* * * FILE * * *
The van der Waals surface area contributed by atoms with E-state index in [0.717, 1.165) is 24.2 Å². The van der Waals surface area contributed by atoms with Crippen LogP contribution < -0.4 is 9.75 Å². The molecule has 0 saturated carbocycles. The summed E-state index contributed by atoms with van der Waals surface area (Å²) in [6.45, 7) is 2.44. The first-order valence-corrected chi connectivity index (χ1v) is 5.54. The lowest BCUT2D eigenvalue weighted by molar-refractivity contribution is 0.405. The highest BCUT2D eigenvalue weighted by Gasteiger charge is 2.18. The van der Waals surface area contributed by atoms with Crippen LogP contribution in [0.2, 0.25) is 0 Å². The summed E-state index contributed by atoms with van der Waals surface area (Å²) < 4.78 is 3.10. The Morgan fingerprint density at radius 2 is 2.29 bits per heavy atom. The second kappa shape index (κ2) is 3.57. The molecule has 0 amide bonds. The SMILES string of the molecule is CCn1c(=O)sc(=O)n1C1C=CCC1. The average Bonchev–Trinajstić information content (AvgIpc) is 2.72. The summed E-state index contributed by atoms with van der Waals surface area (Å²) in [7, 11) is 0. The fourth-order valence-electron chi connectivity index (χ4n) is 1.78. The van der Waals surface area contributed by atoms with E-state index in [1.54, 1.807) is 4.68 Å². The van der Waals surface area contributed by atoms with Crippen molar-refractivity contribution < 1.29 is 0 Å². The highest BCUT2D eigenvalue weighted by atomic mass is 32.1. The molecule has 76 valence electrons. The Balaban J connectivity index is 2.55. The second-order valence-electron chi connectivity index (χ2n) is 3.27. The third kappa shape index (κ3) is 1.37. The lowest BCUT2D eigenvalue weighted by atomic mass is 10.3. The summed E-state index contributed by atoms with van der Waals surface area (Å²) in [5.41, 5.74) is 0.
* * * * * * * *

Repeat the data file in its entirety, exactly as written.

The van der Waals surface area contributed by atoms with E-state index in [0.717, 1.165) is 24.2 Å². The van der Waals surface area contributed by atoms with Crippen LogP contribution < -0.4 is 9.75 Å². The molecule has 0 saturated carbocycles. The summed E-state index contributed by atoms with van der Waals surface area (Å²) in [6.45, 7) is 2.44. The first-order valence-corrected chi connectivity index (χ1v) is 5.54. The lowest BCUT2D eigenvalue weighted by molar-refractivity contribution is 0.405. The highest BCUT2D eigenvalue weighted by Gasteiger charge is 2.18. The van der Waals surface area contributed by atoms with Crippen LogP contribution in [0.2, 0.25) is 0 Å². The summed E-state index contributed by atoms with van der Waals surface area (Å²) < 4.78 is 3.10. The Morgan fingerprint density at radius 2 is 2.29 bits per heavy atom. The second kappa shape index (κ2) is 3.57. The molecule has 0 amide bonds. The SMILES string of the molecule is CCn1c(=O)sc(=O)n1C1C=CCC1. The average Bonchev–Trinajstić information content (AvgIpc) is 2.72. The summed E-state index contributed by atoms with van der Waals surface area (Å²) in [7, 11) is 0. The fourth-order valence-electron chi connectivity index (χ4n) is 1.78. The van der Waals surface area contributed by atoms with E-state index in [1.54, 1.807) is 4.68 Å². The van der Waals surface area contributed by atoms with Crippen molar-refractivity contribution < 1.29 is 0 Å². The highest BCUT2D eigenvalue weighted by atomic mass is 32.1. The molecule has 76 valence electrons. The Balaban J connectivity index is 2.55. The second-order valence-electron chi connectivity index (χ2n) is 3.27. The third kappa shape index (κ3) is 1.37. The lowest BCUT2D eigenvalue weighted by atomic mass is 10.3. The summed E-state index contributed by atoms with van der Waals surface area (Å²) in [5.41, 5.74) is 0.